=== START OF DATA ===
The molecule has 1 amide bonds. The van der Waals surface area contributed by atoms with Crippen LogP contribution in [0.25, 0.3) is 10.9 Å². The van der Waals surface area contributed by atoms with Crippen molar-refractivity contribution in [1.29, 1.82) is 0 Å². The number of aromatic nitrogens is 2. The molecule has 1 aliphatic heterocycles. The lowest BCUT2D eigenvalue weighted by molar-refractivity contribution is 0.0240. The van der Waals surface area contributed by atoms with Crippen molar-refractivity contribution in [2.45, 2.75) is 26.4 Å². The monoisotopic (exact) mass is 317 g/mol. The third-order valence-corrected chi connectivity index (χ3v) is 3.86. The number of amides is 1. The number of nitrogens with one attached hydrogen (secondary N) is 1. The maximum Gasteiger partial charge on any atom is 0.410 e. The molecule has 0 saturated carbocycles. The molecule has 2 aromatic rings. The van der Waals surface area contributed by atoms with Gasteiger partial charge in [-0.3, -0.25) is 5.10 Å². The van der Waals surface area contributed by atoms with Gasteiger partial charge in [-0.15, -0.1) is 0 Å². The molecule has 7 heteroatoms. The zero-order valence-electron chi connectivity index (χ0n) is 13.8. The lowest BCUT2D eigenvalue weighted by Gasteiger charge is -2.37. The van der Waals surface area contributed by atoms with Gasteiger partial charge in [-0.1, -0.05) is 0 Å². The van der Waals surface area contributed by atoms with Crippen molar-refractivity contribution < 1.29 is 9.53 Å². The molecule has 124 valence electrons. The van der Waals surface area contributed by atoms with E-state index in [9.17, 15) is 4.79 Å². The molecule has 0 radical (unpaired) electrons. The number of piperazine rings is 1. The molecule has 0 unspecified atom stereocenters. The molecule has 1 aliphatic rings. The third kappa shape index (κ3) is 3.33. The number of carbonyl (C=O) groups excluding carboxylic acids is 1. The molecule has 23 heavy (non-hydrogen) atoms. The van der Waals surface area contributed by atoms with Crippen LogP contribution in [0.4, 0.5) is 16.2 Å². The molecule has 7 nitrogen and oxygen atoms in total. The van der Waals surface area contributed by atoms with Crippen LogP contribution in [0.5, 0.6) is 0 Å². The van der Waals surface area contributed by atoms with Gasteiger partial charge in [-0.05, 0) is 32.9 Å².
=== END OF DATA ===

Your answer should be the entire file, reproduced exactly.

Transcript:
The molecule has 1 amide bonds. The van der Waals surface area contributed by atoms with Crippen LogP contribution in [0.25, 0.3) is 10.9 Å². The van der Waals surface area contributed by atoms with Crippen molar-refractivity contribution in [1.29, 1.82) is 0 Å². The number of aromatic nitrogens is 2. The molecule has 1 aliphatic heterocycles. The lowest BCUT2D eigenvalue weighted by molar-refractivity contribution is 0.0240. The van der Waals surface area contributed by atoms with Crippen molar-refractivity contribution in [2.45, 2.75) is 26.4 Å². The monoisotopic (exact) mass is 317 g/mol. The third-order valence-corrected chi connectivity index (χ3v) is 3.86. The number of amides is 1. The number of nitrogens with one attached hydrogen (secondary N) is 1. The maximum Gasteiger partial charge on any atom is 0.410 e. The molecule has 0 saturated carbocycles. The molecule has 2 aromatic rings. The van der Waals surface area contributed by atoms with Gasteiger partial charge in [-0.3, -0.25) is 5.10 Å². The van der Waals surface area contributed by atoms with Gasteiger partial charge in [-0.15, -0.1) is 0 Å². The molecule has 7 heteroatoms. The zero-order valence-electron chi connectivity index (χ0n) is 13.8. The lowest BCUT2D eigenvalue weighted by Gasteiger charge is -2.37. The van der Waals surface area contributed by atoms with Gasteiger partial charge in [-0.1, -0.05) is 0 Å². The van der Waals surface area contributed by atoms with Crippen molar-refractivity contribution < 1.29 is 9.53 Å². The molecule has 124 valence electrons. The van der Waals surface area contributed by atoms with E-state index in [9.17, 15) is 4.79 Å². The molecule has 0 radical (unpaired) electrons. The number of piperazine rings is 1. The molecule has 0 unspecified atom stereocenters. The molecule has 1 aliphatic rings. The third kappa shape index (κ3) is 3.33. The number of carbonyl (C=O) groups excluding carboxylic acids is 1. The molecule has 23 heavy (non-hydrogen) atoms. The van der Waals surface area contributed by atoms with Crippen LogP contribution in [0.4, 0.5) is 16.2 Å². The molecule has 7 nitrogen and oxygen atoms in total. The van der Waals surface area contributed by atoms with Crippen LogP contribution in [0.5, 0.6) is 0 Å². The van der Waals surface area contributed by atoms with Gasteiger partial charge in [-0.05, 0) is 32.9 Å².